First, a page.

Comments on: Why Dvorak? Comfort Linux. GNU. Freedom. Thu, 15 Feb 2018 18:04:15 +0000 hourly 1 By: Ed Hou Sun, 27 Apr 2008 03:01:50 +0000 I use Dvorak, and I have a simple solution for the shortcut keys. I just set the left Windows key to change layout when pressed; then Ctrl-Z is just Ctrl+Windows+Z. This is in the gnome keyboard options, but I'm sure it would be possible in KDE as well.

By: Aaron Sun, 09 Dec 2007 01:47:07 +0000 @JODEO- And don't forget Great PDF covering it's history, advantages and more.

By: JODEO Sun, 09 Dec 2007 01:44:31 +0000 Read more here.

By: Aaron Sun, 09 Dec 2007 00:34:18 +0000 Wow! What great feedback! Let's see if I can address the majority of these comments:

@Robert Barnes- As mentioned, just remove the -c to keep from counting the results, passing just -i instead.

@Paul Fee- Not a problem. Glad to be of service. 🙂

@gus- As mentioned, use ^ and $ to place the pattern match between the beginning and end of each word.

@Wolfger- That depends on your operating system. If you're running Ubuntu, so 'setxbkmap dvorak' will get you temporarily into the Dvorak layout, while 'setxkbmap us' will put you temporarily in QWERTY. Running Windows XP, I don't know off of the top of my head, but it's where you would change languages and regional settings I would imagine.

@bob- The azerty keyboard is a whole different beast, but not much different from QWERTY, I would expect. I should test...


@Henrik Pauli / Ralesk- You're referring to muscle memory. That's the whole point of learning a new layout- retraining muscle memory. As far as the statement "where they belong" referring to cut, copy, paste, undo, etc, that is merely opinion.

@Jake- Ctrl-Insert, Shift-Insert and Shift-Delete are all you ever need, regardless of layout.

@Alessandro Delgado- Dvorak is not the *most* optimal layout. I'm more than sure that others can be/have been designed. What is worth noting, is Dvorak is supported by all operating systems, and definitely superior to the broken QWERTY layout.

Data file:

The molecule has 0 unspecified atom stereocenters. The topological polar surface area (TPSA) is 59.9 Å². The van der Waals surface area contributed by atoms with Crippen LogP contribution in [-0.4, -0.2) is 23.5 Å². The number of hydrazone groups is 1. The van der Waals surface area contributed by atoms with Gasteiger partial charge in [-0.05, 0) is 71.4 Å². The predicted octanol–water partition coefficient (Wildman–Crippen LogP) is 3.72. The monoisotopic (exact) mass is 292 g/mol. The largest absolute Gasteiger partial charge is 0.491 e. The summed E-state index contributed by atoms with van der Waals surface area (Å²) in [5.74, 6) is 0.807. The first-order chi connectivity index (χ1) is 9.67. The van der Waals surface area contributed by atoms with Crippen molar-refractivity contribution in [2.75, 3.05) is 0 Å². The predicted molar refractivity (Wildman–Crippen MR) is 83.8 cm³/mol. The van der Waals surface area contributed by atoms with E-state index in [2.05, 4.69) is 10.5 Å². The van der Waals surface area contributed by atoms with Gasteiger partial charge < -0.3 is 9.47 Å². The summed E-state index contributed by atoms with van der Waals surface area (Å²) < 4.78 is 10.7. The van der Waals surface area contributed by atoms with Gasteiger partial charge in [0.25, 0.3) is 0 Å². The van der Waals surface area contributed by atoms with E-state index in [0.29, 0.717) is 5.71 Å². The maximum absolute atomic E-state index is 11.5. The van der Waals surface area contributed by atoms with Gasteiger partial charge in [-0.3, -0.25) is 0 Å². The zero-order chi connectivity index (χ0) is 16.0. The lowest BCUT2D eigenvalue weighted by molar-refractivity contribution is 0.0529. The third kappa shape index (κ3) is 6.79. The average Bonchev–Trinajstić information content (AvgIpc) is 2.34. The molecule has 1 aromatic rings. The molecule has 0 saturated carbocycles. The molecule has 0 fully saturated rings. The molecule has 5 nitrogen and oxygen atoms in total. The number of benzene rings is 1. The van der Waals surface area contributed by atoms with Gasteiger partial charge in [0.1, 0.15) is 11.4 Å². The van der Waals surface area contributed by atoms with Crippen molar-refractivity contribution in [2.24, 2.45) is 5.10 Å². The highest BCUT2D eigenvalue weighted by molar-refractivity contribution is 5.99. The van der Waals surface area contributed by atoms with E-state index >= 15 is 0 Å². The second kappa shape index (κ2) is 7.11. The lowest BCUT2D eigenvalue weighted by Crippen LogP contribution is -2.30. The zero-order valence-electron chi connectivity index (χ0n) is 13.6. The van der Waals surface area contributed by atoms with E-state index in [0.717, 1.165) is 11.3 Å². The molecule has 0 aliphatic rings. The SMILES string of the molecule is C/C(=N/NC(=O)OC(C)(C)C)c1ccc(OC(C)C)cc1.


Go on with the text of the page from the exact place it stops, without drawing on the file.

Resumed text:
@Ukubuntu- Yeah, you need to change it in X with dpkg actually, if you want it system-wide. Also, see my comment directed to Jake.

@Fintan- Keep at it! You'll only get better through practice, not giving up. 🙂

By: Ben2K Sat, 08 Dec 2007 06:55:08 +0000 The Dvorak keyboard is great! I doubled my typing speed when using one. Unfortunately, having to switch between multiple keyboards on various systems in the course of a day, only one of which was Dvorak, was driving me nuts. Sadly conformity won 🙁

By: Fintan Fri, 07 Dec 2007 10:59:28 +0000 I tried switching to dvorak... but gave up after a few days... I did really try!! 🙁

By: Ukubuntu Fri, 07 Dec 2007 09:05:40 +0000 Very interesting Aaron. I have qwerty on desktop and dvorak on laptop. The most irritating issues I find are that initial login screen is in qwerty before changing to dvorak after login. That may just be an xorg.conf thing, not sure.

Secondly copy and paste shortcuts are not easy as C and V are well away from the ctrl key and mak it a two handed operation

Still the last laugh is that no one borrows my laptop for long 😀

By: Alessandro Delgado Fri, 07 Dec 2007 03:02:30 +0000 Apparently, my BR-Nativo keyboard, which is supposedly the best to write Brazillian Portuguese, and is the keymap I use, can write more words with the home row than the US Dvorak!

elros@blackpearl:~$ wc -l /usr/share/dict/words
98569 /usr/share/dict/words

elros@blackpearl:~$ egrep -ci ^[aoeuidhtns-]+$ /usr/share/dict/words

elros@blackpearl:~$ egrep -ci ^[ieaoumdsrn]+$ /usr/share/dict/words

I'm doing something wrong, ain't I? I mean, I gotta be! ;D, or else this is very weird!